Dandelions. Those sunny yellow pests of the garden. Bright yellow dandelion petal heads that were fun to flick at my sisters when I was a child, resulting in the bitter dandelion stem milk getting on my hands and eventually, regrettably, on my tongue.
Dandelions are the scourge of the pristine gardener. However, I’m more of a wild gardener (read: I try, but I forget to water anything and I have no idea what I’m doing, yet).
I’ve recently moved into a house with enough garden to scare me. The gardens were once very much loved, but have been left for many years to run wild, feral. I’ve been in this house for a few months and from beneath the overgrowth I’ve seen pretty stone-lined patches turn from snowdrops to hyacinths to bluebells to some attractive pink and purple flowers that are nameless to me. There is a narrow path that leads nowhere in particular, which is lined with brambles that have been left to grow spindly and sinister.
Wild roses grow everywhere, thrusting their thorny claws up from the lawn. I rip them out before preschooler feet find them first and thus far the thorny bloodletting has been minimal. I have also discovered that it is not possible to don thick gloves and pull up wild roses without singing Nick Cave to oneself (in my case with no tone, pitch or discernible tune).
I’ve tamed the wild garden somewhat but allowed some of the dandelions to remain for now. I’ll dig them up properly soon, perhaps to attempt to turn the ground, dried roots into coffee – should time and inclination converge. I began to rid the garden of dandelions some weeks ago, but I went out early one evening and their little heads were closed and bowed with begging submission. I realised that I was about to bin perfectly edible food. So I waited until they were open and joyful then baked them into vegan cookies.
Dandelions are around in April and May. Perhaps yours are starting to turn to fluffy seed heads, perhaps your lawn is still bright with jolly yellow petals. But there isn’t much time. Make haste and pick them while they last; forage for free food in your own backyard. Eat the petals, eat the greens. The greens are deliciously bitter and full of iron while the petals have a milder flavour. Just be careful where you pick them. Some councils spray them with nasties and you also don’t want any that have grown by a busy, polluted road. I got mine from my own garden. Nasty-free.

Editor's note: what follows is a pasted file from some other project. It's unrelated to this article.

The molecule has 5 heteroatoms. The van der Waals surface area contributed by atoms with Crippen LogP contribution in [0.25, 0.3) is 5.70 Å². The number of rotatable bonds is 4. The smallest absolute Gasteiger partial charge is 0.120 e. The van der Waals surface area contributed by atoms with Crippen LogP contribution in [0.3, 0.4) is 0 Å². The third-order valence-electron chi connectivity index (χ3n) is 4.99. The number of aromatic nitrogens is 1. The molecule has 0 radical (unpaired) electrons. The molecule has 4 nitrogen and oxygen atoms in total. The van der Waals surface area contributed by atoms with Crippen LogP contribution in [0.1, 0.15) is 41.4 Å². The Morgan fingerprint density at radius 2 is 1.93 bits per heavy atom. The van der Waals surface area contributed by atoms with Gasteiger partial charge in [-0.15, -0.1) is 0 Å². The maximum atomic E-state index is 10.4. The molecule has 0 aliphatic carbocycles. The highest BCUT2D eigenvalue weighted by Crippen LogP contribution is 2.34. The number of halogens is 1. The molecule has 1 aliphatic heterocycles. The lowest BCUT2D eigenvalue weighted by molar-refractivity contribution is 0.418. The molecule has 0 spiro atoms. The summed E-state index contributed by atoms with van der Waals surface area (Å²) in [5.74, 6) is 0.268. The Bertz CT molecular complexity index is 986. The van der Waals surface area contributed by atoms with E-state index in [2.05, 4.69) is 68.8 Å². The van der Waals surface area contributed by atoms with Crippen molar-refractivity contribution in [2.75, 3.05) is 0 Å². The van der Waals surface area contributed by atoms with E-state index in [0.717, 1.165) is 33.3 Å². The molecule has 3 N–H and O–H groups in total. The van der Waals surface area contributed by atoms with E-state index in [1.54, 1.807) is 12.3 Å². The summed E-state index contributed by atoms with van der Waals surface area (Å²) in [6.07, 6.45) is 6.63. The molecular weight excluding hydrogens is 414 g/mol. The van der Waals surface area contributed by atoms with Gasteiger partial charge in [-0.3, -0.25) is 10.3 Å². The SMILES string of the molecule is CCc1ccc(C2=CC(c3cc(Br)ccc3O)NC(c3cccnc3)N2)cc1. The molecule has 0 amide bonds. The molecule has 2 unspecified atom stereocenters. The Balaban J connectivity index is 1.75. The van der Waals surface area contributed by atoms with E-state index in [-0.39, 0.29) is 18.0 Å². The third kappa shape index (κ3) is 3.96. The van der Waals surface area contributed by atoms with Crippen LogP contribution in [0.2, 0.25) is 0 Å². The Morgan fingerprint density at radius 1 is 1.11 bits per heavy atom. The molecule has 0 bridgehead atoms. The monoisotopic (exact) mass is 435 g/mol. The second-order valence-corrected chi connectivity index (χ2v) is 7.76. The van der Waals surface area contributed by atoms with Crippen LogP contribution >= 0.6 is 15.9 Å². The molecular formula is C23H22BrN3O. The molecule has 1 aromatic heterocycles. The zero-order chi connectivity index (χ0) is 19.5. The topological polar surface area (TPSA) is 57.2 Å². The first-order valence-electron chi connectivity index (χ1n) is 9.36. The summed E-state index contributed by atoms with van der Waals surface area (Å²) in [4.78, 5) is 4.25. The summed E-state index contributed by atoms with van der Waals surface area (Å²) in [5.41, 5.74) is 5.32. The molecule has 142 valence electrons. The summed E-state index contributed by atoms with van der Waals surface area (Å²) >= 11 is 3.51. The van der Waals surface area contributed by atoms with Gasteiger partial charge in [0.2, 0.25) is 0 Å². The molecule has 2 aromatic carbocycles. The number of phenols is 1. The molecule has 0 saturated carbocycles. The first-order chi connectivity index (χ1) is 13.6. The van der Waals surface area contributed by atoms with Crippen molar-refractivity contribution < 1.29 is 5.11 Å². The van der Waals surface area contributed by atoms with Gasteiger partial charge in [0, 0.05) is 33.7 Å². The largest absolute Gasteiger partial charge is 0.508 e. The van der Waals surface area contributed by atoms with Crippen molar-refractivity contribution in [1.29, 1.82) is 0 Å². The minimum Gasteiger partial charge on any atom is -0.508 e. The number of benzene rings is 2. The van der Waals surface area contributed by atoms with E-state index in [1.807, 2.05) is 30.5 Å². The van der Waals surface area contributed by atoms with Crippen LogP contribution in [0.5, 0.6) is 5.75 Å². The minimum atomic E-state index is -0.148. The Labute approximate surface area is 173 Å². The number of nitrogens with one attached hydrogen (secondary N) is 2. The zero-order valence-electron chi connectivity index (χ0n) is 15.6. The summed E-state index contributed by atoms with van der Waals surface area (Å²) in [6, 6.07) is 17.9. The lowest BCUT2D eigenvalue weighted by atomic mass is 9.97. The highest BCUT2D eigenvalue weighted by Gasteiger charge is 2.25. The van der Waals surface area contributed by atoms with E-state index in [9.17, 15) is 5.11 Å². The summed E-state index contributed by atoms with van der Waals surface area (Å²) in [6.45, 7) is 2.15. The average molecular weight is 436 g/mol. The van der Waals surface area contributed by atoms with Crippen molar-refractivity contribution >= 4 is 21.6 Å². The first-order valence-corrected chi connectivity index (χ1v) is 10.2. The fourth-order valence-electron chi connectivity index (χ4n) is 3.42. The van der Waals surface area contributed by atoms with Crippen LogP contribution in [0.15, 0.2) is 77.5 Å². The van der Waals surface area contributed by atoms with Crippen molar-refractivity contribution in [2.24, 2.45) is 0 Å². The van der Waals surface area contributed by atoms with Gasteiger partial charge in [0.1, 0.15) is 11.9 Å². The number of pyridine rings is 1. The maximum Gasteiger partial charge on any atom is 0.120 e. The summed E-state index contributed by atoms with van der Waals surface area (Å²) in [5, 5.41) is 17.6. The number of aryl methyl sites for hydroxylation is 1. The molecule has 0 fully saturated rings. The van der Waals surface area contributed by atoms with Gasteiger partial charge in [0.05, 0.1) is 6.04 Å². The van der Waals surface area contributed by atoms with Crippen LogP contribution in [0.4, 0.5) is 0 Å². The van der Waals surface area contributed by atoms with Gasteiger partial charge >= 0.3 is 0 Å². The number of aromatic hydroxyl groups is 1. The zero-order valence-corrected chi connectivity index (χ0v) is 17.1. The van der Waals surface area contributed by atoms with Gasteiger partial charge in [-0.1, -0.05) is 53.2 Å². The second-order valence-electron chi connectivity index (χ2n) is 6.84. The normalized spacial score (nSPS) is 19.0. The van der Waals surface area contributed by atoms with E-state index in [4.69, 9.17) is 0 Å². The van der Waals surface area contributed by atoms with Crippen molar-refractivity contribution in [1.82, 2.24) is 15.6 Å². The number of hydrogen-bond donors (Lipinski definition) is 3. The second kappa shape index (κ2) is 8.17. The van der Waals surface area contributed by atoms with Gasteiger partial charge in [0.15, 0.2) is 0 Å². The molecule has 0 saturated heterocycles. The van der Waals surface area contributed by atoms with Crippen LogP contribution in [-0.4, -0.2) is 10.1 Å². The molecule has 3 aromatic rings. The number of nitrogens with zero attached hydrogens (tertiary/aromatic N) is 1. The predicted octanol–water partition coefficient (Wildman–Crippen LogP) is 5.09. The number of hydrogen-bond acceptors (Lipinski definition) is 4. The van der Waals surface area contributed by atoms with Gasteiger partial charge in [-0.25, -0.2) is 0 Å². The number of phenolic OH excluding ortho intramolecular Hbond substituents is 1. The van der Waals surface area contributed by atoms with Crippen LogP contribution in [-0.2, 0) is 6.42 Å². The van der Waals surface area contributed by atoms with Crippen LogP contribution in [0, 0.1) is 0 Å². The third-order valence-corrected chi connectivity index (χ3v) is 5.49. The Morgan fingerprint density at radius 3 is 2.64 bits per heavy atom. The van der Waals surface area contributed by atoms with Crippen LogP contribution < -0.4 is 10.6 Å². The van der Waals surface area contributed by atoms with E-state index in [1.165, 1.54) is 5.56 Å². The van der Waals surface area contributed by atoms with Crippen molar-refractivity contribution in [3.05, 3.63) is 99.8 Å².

Pick the dandelions on a sunny morning so they are open and easier to pull the petals from. Hold the green leaves and pull off the yellow petals or snip them with scissors. The mild floral dandelion flavour goes well with the tart lemon in these vegan oaty cookies. I was juicing kale and added it to my sweet lemon drizzle to make these cookies even more special. You can’t taste the kale, but it makes a beautiful green colour and the lemon drizzle is a bit less sharp than usual because the kale juice means less is needed for the right consistency. Cookies with leafy greens and sunny petals.
- ¼ cup dandelion petals, washed
- 150ml (2/3 cup) vegetable oil
- 75g (1/3 cup) caster sugar
- 1 teaspoon vanilla extract
- 1 tablespoon lemon juice
- ½ teaspoon lemon zest
- 80g (1 cup) porridge oats (rolled oats)
- 115g (1 cup) plain (all purpose) flour
- 1 teaspoon baking powder
- ¼ teaspoon salt
- ½ tablespoon freshly juiced kale
- 1 tablespoons lemon juice
- 65g (½ cup) powdered icing sugar
- Preheat oven to 220C / 425F. Line baking sheets with baking paper.
- Whisk the oil, sugar, vanilla, lemon juice and zest together until smooth.
- In a separate bowl, whisk together the oats, flour, baking powder, salt and dandelion petals.
- Add the wet ingredients to the dry and stir to combine.
- Drip teaspoons of the mixture onto the lined baking sheets. Gently press down with the back of a fork. Cook 7-10 minutes or until beginning to turn golden.
- Cool on the sheet for 10 minutes, then transfer to a wire rack to cool completely.
- Mix all ingredients until smooth. Drizzle over the cooled cookies.
I’m an ambassador for Zero Waste Week, and it has made me extra considerate of waste, reusing and also foraging to make use of freely available foods that don’t require packaging, processing or transport. In the past I’ve made a Roast Dinner Waste Cake using vegetable peelings, Stinging Nettle and Lemon Cake and I’ve been picking wild garlic this year. I hope you’ll join me in Zero Waste Week this year!
If you’d like to explore baking with vegetables with me, I’ll be teaching a class at the renowned Demuth’s Cookery School next month and I’d love you to come!
Looking for more recipes using dandelions and dandelion petals?
I’ve been meaning to try dandelion honey for ages! I’ve made corn cob honey (it’s rather amazing), but I need to try one of these recipes:
Dandelions Petal Honey by Elizabeth’s Kitchen Diary
Dandelion Honey by Tin and Thyme
I’ve got to try Dandelion Wine!
You can use the greens of dandelions, too. Try Dandelion Greens and Citrus Salad.